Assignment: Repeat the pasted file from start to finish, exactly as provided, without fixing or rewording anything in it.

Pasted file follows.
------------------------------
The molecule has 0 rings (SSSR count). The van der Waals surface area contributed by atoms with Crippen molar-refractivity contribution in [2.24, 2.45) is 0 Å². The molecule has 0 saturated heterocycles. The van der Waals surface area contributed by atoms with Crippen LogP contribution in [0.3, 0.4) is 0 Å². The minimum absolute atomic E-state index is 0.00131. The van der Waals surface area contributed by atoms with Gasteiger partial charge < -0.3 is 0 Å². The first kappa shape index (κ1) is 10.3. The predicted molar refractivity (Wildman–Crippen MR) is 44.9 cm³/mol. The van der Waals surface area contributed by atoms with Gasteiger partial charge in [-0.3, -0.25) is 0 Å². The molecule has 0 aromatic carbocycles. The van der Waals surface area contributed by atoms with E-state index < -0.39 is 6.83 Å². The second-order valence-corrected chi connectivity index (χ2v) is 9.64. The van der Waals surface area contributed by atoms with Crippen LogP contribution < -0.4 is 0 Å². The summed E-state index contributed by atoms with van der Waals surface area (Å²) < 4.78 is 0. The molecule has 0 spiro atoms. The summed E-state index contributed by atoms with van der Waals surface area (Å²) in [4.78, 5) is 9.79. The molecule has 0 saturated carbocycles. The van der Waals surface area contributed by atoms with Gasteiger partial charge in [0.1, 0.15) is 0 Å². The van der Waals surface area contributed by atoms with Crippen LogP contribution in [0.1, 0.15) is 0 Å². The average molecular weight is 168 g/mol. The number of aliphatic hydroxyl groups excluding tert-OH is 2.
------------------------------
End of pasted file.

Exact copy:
The molecule has 0 rings (SSSR count). The van der Waals surface area contributed by atoms with Crippen molar-refractivity contribution in [2.24, 2.45) is 0 Å². The molecule has 0 saturated heterocycles. The van der Waals surface area contributed by atoms with Crippen LogP contribution in [0.3, 0.4) is 0 Å². The minimum absolute atomic E-state index is 0.00131. The van der Waals surface area contributed by atoms with Gasteiger partial charge < -0.3 is 0 Å². The first kappa shape index (κ1) is 10.3. The predicted molar refractivity (Wildman–Crippen MR) is 44.9 cm³/mol. The van der Waals surface area contributed by atoms with Gasteiger partial charge in [-0.3, -0.25) is 0 Å². The molecule has 0 aromatic carbocycles. The van der Waals surface area contributed by atoms with E-state index < -0.39 is 6.83 Å². The second-order valence-corrected chi connectivity index (χ2v) is 9.64. The van der Waals surface area contributed by atoms with Crippen LogP contribution < -0.4 is 0 Å². The summed E-state index contributed by atoms with van der Waals surface area (Å²) < 4.78 is 0. The molecule has 0 spiro atoms. The summed E-state index contributed by atoms with van der Waals surface area (Å²) in [4.78, 5) is 9.79. The molecule has 0 saturated carbocycles. The van der Waals surface area contributed by atoms with Gasteiger partial charge in [0.1, 0.15) is 0 Å². The van der Waals surface area contributed by atoms with Crippen LogP contribution in [0.1, 0.15) is 0 Å². The average molecular weight is 168 g/mol. The number of aliphatic hydroxyl groups excluding tert-OH is 2.